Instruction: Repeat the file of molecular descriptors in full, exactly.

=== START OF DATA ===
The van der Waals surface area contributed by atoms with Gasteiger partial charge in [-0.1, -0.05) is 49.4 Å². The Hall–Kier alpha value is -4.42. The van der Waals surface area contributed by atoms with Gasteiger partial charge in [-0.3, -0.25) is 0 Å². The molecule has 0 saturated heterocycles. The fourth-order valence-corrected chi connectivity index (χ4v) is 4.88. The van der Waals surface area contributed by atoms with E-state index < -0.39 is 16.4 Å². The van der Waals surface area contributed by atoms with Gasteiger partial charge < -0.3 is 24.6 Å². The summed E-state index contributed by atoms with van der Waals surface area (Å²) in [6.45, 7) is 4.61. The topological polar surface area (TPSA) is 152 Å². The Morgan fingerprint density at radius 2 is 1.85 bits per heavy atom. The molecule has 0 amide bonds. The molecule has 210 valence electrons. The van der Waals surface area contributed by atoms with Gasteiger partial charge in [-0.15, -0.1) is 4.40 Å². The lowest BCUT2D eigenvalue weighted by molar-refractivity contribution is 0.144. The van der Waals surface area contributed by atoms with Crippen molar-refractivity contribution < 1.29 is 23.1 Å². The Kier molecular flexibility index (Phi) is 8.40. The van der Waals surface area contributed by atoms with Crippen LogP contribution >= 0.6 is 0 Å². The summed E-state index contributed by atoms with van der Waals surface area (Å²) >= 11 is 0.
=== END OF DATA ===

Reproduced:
The van der Waals surface area contributed by atoms with Gasteiger partial charge in [-0.1, -0.05) is 49.4 Å². The Hall–Kier alpha value is -4.42. The van der Waals surface area contributed by atoms with Gasteiger partial charge in [-0.3, -0.25) is 0 Å². The molecule has 0 saturated heterocycles. The fourth-order valence-corrected chi connectivity index (χ4v) is 4.88. The van der Waals surface area contributed by atoms with E-state index < -0.39 is 16.4 Å². The van der Waals surface area contributed by atoms with Gasteiger partial charge < -0.3 is 24.6 Å². The summed E-state index contributed by atoms with van der Waals surface area (Å²) in [6.45, 7) is 4.61. The topological polar surface area (TPSA) is 152 Å². The Morgan fingerprint density at radius 2 is 1.85 bits per heavy atom. The molecule has 0 amide bonds. The molecule has 210 valence electrons. The van der Waals surface area contributed by atoms with Gasteiger partial charge in [-0.15, -0.1) is 4.40 Å². The lowest BCUT2D eigenvalue weighted by molar-refractivity contribution is 0.144. The van der Waals surface area contributed by atoms with Crippen molar-refractivity contribution < 1.29 is 23.1 Å². The Kier molecular flexibility index (Phi) is 8.40. The van der Waals surface area contributed by atoms with Crippen LogP contribution >= 0.6 is 0 Å². The summed E-state index contributed by atoms with van der Waals surface area (Å²) >= 11 is 0.